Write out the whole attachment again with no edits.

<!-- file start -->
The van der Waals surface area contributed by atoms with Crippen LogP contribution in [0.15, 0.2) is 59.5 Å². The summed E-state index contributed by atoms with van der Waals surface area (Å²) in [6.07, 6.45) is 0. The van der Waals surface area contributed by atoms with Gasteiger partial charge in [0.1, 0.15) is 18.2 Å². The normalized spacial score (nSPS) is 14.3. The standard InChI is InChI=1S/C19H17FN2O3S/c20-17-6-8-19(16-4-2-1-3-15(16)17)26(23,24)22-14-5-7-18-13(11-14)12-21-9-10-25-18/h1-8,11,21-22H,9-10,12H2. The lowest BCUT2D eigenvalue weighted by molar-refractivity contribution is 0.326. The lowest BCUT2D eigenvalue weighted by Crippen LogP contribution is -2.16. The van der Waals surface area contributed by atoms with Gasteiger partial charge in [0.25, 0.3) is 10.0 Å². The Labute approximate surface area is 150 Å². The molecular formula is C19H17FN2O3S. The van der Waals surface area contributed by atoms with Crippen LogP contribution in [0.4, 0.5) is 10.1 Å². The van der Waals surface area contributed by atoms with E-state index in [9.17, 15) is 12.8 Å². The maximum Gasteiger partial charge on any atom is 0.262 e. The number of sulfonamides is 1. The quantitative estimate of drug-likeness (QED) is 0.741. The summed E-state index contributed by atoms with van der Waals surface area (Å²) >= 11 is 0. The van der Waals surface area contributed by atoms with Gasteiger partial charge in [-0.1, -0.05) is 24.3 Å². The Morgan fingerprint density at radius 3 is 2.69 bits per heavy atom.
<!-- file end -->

The van der Waals surface area contributed by atoms with Crippen LogP contribution in [0.15, 0.2) is 59.5 Å². The summed E-state index contributed by atoms with van der Waals surface area (Å²) in [6.07, 6.45) is 0. The van der Waals surface area contributed by atoms with Gasteiger partial charge in [0.1, 0.15) is 18.2 Å². The normalized spacial score (nSPS) is 14.3. The standard InChI is InChI=1S/C19H17FN2O3S/c20-17-6-8-19(16-4-2-1-3-15(16)17)26(23,24)22-14-5-7-18-13(11-14)12-21-9-10-25-18/h1-8,11,21-22H,9-10,12H2. The lowest BCUT2D eigenvalue weighted by molar-refractivity contribution is 0.326. The lowest BCUT2D eigenvalue weighted by Crippen LogP contribution is -2.16. The van der Waals surface area contributed by atoms with Gasteiger partial charge in [0.25, 0.3) is 10.0 Å². The Labute approximate surface area is 150 Å². The molecular formula is C19H17FN2O3S. The van der Waals surface area contributed by atoms with Crippen LogP contribution in [0.4, 0.5) is 10.1 Å². The van der Waals surface area contributed by atoms with E-state index in [9.17, 15) is 12.8 Å². The maximum Gasteiger partial charge on any atom is 0.262 e. The number of sulfonamides is 1. The quantitative estimate of drug-likeness (QED) is 0.741. The summed E-state index contributed by atoms with van der Waals surface area (Å²) >= 11 is 0. The van der Waals surface area contributed by atoms with Gasteiger partial charge in [-0.1, -0.05) is 24.3 Å². The Morgan fingerprint density at radius 3 is 2.69 bits per heavy atom.